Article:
Commissioning science

Vela in the tied array beam during our first FRB search
13 March 2015. First single beam on sky and writing to a filter bank files. 12 hours on sky at DEC=-45. This section shows individual pulses from Vela as it passes through the transit point over a period of about 8 seconds.
Brightest individual Vela pulse detection to date
BrightSinglePulse (1)
13 Mar 15. Our brightest single Vela pulse so far – from 88 antenna tied array beam. SNR of 66!
  Individual pulses from Vela from baseband data
 Screenshot - 220115 - 20:42:57

23 Jan 2015: Single pulse archive observations, for the first time live using the tied array beam. 10 seconds of data on Vela, showing about 110 individual pulses as a function of phase. The total S/N for 10 seconds was ~70, and the average S/N per pulse about ~7. Clean pulses through a lot of phone call activity show the power of the array! (MC/VR/CF)

 Handset spectra

Example phone calls from two handsets at once. Vodafone is the one on the left, Telstra on the right.

 Pulsar transiting multiple fan beams
Pulsar crossing through the inner 3 of 5 consecutive fan beams on the sky. Credit: Andrew Jameson.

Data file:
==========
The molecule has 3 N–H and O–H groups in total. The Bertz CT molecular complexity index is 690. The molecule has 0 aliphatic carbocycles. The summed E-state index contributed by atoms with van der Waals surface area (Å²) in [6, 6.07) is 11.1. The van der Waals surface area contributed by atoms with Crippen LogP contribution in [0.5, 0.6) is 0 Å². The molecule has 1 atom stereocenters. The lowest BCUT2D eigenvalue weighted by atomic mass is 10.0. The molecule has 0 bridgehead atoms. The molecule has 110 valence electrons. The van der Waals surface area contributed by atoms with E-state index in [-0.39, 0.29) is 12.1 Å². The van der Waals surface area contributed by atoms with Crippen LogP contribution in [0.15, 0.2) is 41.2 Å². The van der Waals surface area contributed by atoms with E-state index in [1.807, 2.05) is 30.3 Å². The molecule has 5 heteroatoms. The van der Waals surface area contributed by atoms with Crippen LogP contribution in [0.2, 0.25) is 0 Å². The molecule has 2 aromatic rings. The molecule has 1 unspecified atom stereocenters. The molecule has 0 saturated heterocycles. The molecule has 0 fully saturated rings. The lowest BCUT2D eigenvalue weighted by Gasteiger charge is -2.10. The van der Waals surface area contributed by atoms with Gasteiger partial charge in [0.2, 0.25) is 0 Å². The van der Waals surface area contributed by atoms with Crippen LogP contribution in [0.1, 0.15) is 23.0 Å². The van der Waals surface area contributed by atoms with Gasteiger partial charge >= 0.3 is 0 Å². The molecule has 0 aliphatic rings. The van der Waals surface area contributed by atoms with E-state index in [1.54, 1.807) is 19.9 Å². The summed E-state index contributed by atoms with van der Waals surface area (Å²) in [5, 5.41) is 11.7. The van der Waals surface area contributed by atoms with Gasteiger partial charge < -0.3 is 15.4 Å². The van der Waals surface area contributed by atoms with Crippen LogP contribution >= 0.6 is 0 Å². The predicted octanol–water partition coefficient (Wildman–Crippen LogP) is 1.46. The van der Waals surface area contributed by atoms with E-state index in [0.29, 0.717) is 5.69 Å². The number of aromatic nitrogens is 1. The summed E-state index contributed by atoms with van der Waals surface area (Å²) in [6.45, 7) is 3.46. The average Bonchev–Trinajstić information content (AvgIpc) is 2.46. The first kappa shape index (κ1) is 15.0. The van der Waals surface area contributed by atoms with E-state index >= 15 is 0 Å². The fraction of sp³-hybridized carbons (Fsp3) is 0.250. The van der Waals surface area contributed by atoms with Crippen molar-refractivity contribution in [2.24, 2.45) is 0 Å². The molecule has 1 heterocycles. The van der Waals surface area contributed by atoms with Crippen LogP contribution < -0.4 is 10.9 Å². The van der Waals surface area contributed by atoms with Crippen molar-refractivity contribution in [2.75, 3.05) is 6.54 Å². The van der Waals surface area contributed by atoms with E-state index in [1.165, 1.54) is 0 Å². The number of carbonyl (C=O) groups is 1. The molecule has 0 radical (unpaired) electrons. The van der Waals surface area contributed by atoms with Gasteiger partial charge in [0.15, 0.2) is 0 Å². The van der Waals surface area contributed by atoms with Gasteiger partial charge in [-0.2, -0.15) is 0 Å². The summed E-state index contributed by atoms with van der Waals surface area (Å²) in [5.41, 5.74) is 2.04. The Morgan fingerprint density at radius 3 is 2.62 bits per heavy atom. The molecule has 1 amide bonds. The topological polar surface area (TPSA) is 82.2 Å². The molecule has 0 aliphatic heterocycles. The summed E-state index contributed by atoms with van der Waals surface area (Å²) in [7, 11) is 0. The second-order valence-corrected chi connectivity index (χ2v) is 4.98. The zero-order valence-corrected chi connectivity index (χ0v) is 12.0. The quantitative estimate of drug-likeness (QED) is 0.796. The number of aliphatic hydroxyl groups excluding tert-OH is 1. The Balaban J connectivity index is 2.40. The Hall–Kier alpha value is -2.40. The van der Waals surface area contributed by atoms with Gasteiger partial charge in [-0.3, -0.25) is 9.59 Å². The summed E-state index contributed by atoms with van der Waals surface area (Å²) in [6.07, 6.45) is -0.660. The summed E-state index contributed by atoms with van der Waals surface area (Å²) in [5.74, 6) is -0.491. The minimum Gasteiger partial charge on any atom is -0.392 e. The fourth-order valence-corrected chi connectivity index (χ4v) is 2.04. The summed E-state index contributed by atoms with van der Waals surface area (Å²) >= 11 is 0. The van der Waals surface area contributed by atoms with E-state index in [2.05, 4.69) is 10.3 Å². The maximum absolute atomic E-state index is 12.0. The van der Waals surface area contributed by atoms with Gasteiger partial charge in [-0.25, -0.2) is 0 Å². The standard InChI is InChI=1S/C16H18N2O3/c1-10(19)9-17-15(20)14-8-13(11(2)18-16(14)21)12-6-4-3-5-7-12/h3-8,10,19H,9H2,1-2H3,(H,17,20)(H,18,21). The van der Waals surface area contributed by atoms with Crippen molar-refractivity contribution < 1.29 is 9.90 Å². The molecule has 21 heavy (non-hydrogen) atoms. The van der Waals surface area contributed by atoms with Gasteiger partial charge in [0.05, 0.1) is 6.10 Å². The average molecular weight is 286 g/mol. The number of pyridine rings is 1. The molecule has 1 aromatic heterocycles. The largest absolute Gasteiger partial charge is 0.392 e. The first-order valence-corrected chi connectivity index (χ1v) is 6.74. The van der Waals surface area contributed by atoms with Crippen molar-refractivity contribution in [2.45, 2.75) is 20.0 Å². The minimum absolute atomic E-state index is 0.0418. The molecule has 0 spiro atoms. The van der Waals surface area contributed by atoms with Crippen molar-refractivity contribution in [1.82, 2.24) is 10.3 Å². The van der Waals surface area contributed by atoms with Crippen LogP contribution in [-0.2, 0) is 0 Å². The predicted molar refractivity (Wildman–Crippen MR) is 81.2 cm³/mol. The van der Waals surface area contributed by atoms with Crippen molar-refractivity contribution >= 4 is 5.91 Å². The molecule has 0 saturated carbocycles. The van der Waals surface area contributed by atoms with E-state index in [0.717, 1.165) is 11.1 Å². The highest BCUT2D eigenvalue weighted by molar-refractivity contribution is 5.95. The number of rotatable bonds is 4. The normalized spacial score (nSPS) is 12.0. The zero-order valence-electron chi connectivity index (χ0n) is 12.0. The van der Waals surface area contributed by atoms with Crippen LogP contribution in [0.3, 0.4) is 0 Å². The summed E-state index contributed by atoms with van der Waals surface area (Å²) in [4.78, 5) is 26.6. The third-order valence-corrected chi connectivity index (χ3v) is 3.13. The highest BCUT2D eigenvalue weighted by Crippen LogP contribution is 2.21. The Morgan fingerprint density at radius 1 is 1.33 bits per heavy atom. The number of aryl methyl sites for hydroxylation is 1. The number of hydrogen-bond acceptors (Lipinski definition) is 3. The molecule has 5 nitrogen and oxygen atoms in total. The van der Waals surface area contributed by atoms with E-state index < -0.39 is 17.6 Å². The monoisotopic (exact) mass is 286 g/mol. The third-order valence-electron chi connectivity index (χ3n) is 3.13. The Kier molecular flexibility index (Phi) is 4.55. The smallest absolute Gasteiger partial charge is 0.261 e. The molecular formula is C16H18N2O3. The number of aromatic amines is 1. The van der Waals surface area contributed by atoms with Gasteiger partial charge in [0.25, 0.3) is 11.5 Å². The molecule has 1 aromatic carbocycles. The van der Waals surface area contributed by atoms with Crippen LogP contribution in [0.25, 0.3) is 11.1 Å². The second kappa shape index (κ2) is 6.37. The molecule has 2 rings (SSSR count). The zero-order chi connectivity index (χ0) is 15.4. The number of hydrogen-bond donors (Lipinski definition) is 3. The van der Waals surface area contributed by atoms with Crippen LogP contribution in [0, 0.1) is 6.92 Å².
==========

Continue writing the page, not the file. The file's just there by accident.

Screenshot - 221114 - 17-42-22

Vela transiting through 5 narrow fanbeams in the primary beam Individual pulses in the fanbeams. Link to video.

   Mapping Fornax A
Fornax A: 9 hr of data, of which most was usable. We observed a nearby calibrator every two hours. Image noise ~ 5 mJy, and contour levels are at -25, 25, 50, 75 … mJy. We did the deconvolution using a combination of CLEAN with the short baselines excluded to model and subtract point sources, and MAXEN to deal with the extended structure. We weighted the visibilities to optimise the dynamic range, which (given the 25 mJy artefacts and the maximum flux density per beam of 320 mJy) comes to 12.8. The artefacts are dominated by the effects of the extended structure. Credit: Vikram Ravi, Chris Flynn, Matthew Bailes.